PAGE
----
Oh, in case you’re curious, here are LXR properties offering Icelandic Glacial bottled water: The London West Hollywood and the Carmel Valley Ranch, both in California; The Peaks Resort & Golden Door Spa in Telluride, Colo.; The Boulders Resort & Golden Door Spa in Carefree, Ariz.; South Seas Island Resort in Captiva Island, Fla.; the Inns of Sanibel in Sanibel, Fla; Naples Grande Beach Resort and Edgewater Beach Hotel, both in Naples, Fla.; Fort Lauderdale Grande Hotel & Yacht Club, Bahia Mar Beach Resort & Yachting Center and Hyatt Regency Pier Sixty-Six Resort & Spa, all in Fort Lauderdale, Fla.; Boca Raton Resort & Club in Florida; Buena Vista Palace Hotel & Spa in Lake Buena Vista, Fla.; Miami Beach Resort in Florida; Casa Marina Resort & Beach Club and The Reach Resort both in Key West, Fla.; Key Largo Grande, A Hilton Resort, in Florida; The Saratoga Hilton in Saratoga Springs, N.Y. and The London NYC in New York City.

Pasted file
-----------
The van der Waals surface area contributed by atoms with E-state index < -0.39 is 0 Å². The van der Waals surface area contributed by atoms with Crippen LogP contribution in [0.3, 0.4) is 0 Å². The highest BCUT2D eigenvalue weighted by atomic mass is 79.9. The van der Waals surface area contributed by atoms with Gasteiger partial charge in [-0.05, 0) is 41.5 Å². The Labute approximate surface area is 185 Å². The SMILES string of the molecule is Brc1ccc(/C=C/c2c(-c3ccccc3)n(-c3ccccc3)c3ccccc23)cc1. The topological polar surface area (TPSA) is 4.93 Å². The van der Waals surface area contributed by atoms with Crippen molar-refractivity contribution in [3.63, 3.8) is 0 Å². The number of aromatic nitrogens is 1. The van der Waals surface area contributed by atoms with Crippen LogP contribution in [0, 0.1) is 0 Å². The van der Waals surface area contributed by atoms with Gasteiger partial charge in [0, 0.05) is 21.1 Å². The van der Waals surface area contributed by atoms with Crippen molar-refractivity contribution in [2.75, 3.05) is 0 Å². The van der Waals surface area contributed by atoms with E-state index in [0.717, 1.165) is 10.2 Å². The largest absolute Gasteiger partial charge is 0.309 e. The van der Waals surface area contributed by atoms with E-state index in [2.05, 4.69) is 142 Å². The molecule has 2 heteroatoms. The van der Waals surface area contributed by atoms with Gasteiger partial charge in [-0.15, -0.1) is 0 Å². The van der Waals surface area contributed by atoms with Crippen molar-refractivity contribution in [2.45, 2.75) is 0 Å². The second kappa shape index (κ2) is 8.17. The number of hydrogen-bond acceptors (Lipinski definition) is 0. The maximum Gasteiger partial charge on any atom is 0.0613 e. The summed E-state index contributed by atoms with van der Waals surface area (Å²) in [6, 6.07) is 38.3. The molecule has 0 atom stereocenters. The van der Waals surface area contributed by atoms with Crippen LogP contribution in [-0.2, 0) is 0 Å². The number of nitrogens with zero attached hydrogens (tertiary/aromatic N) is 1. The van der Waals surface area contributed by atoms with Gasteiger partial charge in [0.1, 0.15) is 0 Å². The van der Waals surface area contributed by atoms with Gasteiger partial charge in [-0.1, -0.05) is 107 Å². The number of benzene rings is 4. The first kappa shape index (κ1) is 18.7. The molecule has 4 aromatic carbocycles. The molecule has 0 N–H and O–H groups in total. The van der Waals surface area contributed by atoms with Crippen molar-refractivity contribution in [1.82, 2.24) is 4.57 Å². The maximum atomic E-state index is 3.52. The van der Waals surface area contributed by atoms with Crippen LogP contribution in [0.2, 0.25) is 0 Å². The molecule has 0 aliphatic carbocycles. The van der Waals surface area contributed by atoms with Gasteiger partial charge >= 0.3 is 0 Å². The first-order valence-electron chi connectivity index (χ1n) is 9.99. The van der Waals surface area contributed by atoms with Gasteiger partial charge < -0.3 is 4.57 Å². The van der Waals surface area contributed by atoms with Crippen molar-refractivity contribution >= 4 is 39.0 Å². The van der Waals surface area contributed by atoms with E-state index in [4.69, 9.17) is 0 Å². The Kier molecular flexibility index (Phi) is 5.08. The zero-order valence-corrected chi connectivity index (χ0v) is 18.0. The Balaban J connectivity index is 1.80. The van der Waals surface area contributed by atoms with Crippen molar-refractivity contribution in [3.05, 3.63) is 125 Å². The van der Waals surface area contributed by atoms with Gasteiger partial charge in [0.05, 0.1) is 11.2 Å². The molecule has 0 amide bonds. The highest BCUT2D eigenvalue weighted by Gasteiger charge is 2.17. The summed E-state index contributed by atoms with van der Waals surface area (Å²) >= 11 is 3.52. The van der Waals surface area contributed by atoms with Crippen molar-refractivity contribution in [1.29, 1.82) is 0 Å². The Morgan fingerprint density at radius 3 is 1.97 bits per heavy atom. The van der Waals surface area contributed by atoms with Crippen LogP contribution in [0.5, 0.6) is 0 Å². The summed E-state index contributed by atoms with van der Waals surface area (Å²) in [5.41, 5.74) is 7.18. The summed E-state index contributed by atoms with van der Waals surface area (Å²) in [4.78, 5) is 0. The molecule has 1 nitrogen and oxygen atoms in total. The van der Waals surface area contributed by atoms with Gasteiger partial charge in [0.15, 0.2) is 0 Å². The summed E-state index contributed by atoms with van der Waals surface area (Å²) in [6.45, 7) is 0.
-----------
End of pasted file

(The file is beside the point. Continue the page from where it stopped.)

Help Caitlin help Mali

July 10, 2008

There’s an important update to this “Where they Went” I wrote for the Boston Globe. It was published Dec. 30, 2007, just before I started this blog, so I’m going to share Caitlin’s amazing story now. Below it is information on how every day until Aug. 4, 2008, you can help her nonprofit agency win a $100,000 award to continue its work to bring health care to the slums of Mali. Please spread the word if you’re so inclined!

WHO: Caitlin Cohen, 22, of Providence, Rhode Island

WHERE: West Africa.

WHEN: June 2006 to August 2007 (and she’s been back since)